Federal Highway Administration
April 3, 2006
In Reply Refer To: HSA-10/B-137B
Mr. Bill Neusch
320 Southland Road
Burnet, Texas 78611
Dear Mr. Neusch:
In your March 2, 2006, letter to Mr. Richard Powers of my staff, you provided summary information on two additional tests you ran on your test level 4 (TL-4) Gibraltar cable barrier system and requested the Federal Highway Administration's (FHWA) acknowledgment and acceptance of the test results. On March 9, 2006, you sent him complete copies of the January 6, 2006, reports prepared by Karco Engineering, LLC (Test Report Nos. TR-P26021-01-A and TR-P26028-01-B) and digital videos that documented the results of these tests. Both tests were run on your TL-4 design in which the cables are 20, 30, and 39 inches above the ground. The support posts were C-posts 3.25 inches by 2.5 inches by 0.15 inches by 4.9-feet long. Each post was set in a 15-inch deep socket placed in a 42-inch deep by 12-inch diameter reinforced concrete footing. The shape and the dimensions of the steel "hairpin" and lock plate that hold the cables in place were slightly modified from your earlier design and are shown in Enclosure 1. For both tests, the total installation length was 305 feet and the cables were tensioned to 5700 pounds.
For the first test, the line posts were set on 10-foot centers and the reported dynamic deflection was 6.8 feet. For the second test, the posts were spaced on 30-foot centers, resulting in 9.3 feet of deflection. The summary sheets for both of these tests are shown as Enclosure 2. I concur with the test agency's assessment that both tests met the appropriate evaluation criteria for National Cooperative Highway Research Program Report 350 test 3-11, and either design may be used on the National Highway System when such use is acceptable to the contracting agency. In your March 29, 2006, follow-up letter, you requested confirmation that either 6.25-foot long posts (for TL-3) or 7-foot long C-posts (for TL-4), driven directly into the soil to a depth of 42-inches, could be used as an alternative to the tested socketed posts. Since the longer posts were successfully used in the June 20, 2005, TL-3 test referenced below and in your earlier TL-4 test, I agree that either the driven or the socketed post design may be used.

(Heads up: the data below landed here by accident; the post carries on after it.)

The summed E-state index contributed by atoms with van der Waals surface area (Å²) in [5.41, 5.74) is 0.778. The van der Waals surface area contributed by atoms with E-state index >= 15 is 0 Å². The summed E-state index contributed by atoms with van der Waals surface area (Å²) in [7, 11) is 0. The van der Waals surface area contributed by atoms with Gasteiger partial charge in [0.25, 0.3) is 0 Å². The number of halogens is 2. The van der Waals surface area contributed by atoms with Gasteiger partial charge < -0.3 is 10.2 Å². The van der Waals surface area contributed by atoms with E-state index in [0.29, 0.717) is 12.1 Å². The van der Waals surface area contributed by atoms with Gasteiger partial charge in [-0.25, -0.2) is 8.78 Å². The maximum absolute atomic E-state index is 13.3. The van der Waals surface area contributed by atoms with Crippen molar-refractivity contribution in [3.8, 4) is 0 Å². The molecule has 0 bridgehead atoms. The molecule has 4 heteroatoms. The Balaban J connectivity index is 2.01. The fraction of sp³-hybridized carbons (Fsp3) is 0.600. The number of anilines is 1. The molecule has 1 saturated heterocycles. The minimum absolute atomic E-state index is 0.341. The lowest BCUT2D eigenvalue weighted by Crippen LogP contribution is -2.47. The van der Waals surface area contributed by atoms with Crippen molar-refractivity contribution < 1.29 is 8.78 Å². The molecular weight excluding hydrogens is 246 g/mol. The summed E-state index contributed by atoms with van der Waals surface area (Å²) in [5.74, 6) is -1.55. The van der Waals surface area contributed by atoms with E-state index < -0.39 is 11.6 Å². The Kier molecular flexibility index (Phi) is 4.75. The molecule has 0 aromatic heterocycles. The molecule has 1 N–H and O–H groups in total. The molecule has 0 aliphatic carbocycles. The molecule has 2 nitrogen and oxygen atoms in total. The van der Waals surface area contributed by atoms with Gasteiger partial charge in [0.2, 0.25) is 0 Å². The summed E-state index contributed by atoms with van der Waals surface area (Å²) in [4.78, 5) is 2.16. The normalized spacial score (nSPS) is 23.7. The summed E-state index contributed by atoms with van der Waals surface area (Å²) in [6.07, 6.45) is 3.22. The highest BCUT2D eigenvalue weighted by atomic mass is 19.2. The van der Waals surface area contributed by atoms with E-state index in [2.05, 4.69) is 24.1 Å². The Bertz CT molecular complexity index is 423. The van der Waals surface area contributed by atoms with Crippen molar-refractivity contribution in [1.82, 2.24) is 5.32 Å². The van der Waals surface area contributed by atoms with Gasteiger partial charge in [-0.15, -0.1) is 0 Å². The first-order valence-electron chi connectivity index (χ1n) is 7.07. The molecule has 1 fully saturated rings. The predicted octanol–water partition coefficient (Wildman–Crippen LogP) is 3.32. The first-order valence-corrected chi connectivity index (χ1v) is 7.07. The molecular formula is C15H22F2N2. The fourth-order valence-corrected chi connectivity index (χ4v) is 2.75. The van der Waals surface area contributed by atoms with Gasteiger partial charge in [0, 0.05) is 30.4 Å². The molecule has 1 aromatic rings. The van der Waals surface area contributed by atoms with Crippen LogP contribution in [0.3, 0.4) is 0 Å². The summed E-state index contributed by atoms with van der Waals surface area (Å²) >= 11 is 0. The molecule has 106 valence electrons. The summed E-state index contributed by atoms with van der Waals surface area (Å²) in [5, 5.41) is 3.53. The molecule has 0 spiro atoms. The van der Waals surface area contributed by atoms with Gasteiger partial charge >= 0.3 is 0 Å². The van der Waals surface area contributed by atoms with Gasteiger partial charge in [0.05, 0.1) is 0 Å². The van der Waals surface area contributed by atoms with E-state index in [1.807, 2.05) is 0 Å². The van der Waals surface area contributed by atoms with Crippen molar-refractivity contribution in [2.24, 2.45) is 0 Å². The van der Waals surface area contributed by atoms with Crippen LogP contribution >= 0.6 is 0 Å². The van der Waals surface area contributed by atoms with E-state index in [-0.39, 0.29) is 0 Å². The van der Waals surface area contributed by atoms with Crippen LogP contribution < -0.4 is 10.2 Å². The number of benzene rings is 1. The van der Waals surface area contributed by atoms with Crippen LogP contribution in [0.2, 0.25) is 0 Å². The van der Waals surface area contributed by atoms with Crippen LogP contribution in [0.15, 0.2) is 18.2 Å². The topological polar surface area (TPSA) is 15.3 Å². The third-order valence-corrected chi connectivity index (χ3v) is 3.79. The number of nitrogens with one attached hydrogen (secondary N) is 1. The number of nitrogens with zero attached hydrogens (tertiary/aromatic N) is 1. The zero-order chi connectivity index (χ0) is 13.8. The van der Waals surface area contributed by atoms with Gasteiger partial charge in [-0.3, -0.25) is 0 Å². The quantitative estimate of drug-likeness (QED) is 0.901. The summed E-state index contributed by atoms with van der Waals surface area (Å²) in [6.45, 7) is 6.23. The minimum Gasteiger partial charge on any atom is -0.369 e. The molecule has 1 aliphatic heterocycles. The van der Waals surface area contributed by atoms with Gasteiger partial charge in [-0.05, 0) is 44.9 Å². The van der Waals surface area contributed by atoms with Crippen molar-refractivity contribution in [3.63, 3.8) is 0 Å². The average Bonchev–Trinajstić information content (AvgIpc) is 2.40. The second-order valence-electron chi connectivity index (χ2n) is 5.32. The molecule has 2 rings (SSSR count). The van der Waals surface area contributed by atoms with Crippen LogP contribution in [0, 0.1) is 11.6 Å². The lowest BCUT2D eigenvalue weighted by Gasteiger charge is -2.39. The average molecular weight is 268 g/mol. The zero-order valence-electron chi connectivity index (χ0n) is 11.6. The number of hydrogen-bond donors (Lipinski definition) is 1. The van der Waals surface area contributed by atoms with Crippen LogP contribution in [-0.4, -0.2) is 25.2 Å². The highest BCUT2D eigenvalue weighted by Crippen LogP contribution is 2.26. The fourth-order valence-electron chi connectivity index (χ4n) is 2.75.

Based on a straight-line interpolation of the dynamic deflection distances noted above, you also requested FHWA concurrence in assumed deflections based on intermediate post spacings, i.e., post spacings between 10 feet and 30 feet. In reviewing our earlier acceptance letters for the Gibraltar system, we noted that for your original TL-3 design with a 15-foot post spacing, the reported dynamic deflection was approximately 8.5 feet. A test conducted for you by Karco on June 20, 2005, on a slightly modified design resulted in a reduced dynamic deflection of 7.75 feet. Because both test installations were shorter in those tests (only 200 feet) and the tension in the cables was less (4800 lbs.), a direct comparison with your two recent tests cannot be made. However, the predicted deflections based on a straight-line interpolation between the 10- and 30-foot post spacing deflections appear reasonable. Thus, with your TL-4 design, the assumed deflections with a 12-foot post spacing would be approximately 7 feet, those with a 20-foot spacing would be approximately 8 feet, and those with a 30-foot spacing would be approximately 9 feet.
As noted in my original acceptance letter B-137, dated June 13, 2005, dynamic deflection distances based on a single standardized test are not precise and represent only an approximation of what is likely to be seen in the field. Many deflections will be less, but some will be significantly greater, depending on actual crash conditions. Assuming test deflections are accurate to the nearest inch and designing a barrier installation accordingly presumes a degree of precision that simply does not exist. To increase the factor of safety afforded the motoring public, the available deflection distance should exceed the design deflection distance for a flexible or semi-flexible barrier system whenever practicable.
(Original Signed by)
John R. Baxter, P.E.
Director, Office of Safety Design
Office of Safety
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